What do you do when your outspoken, passionate, and quick-witted mother starts fading into a forgetful, fearful woman? In this powerful graphic memoir, Sarah Leavitt reveals how Alzheimer's disease transformed her mother Midge—and her family—forever.
In spare black and white drawings and clear, candid prose, Sarah shares her family's journey through a harrowing range of emotions—shock, denial, hope, anger, frustration—all the while learning to cope, and managing to find moments of happiness. Midge, a Harvard-educated intellectual, struggles to comprehend the simplest words; Sarah's father Rob slowly adapts to his new role as full-time caretaker, but still finds time for word-play and poetry with his wife; Sarah and her sister Hannah argue, laugh, and grieve together as they join forces to help Midge get to sleep, rage about family friends who have disappeared, or collapse in tears at the end of a heartbreaking day.
Tangles provides a window on the complexity of Alzheimer's disease, and ultimately opens a knot of moments, memories, and dreams to reveal a bond between a mother and a daughter that will never come apart.
About the author
Sarah Leavitt has earned international acclaim as a writer and cartoonist. Her first book, Tangles: A story about Alzheimer's, my mother, and me, was published in Canada, the US, UK, Germany, France and Korea and a feature-length animation is in development. In 2010, it became the first work of graphic literature to be a finalist for the Writers' Trust Non-Fiction Prize. It was also a Globe and Mail Top 100 Book of 2010, the winner of the 2011 CBC Bookie Award for Best Comic or Graphic Novel, a finalist for the 2011 Alberta Readers' Choice Award and a finalist for the 2011 Hubert Evans Non-Fiction Prize. Her prose and comics have appeared in anthologies, magazines and newspapers in Canada, the US and the UK. Sarah teaches comics classes in the Creative Writing Program at the University of British Columbia in Vancouver.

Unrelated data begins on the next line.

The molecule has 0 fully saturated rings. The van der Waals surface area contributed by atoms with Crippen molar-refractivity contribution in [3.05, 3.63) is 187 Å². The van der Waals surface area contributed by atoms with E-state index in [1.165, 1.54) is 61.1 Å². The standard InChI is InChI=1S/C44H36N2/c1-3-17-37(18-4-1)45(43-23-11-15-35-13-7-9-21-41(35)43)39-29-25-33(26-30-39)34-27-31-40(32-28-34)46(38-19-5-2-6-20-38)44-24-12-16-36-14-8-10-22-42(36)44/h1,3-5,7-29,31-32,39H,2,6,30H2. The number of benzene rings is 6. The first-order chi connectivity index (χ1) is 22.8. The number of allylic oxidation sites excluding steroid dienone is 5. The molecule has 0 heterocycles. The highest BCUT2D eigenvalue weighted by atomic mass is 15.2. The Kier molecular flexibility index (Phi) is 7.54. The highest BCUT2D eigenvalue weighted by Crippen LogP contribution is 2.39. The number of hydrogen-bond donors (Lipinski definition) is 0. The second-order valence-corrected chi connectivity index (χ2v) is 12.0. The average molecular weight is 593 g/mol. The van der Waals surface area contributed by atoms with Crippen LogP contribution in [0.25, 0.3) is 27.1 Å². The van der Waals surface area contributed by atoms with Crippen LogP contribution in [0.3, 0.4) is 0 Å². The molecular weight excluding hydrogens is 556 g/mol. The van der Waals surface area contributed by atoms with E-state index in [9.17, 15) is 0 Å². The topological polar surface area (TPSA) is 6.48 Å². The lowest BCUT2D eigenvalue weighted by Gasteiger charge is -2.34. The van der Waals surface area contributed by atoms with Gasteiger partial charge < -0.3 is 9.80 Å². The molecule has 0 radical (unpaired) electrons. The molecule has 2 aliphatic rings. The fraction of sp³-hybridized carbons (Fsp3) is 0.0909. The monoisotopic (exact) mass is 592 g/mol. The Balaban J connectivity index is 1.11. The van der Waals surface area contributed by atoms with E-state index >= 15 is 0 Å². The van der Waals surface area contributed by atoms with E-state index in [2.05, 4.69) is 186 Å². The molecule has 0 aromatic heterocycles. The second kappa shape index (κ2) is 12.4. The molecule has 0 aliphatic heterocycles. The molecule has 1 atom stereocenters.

- Short-listed, Writers' Trust Non-Fiction Prize
- Winner, CBC Bookie: Best Comic or Graphic Novel
Not only a spot-on portrait of the dark comedy and vast sadness that Alzheimer’s contains, the book is a fitting tribute to Leavitt’s mom.
The narrative is human, honest, loving… Not simply the story of a disease, but of the flawed, complex, intelligent people whose lives it transformed.
Kirkus starred review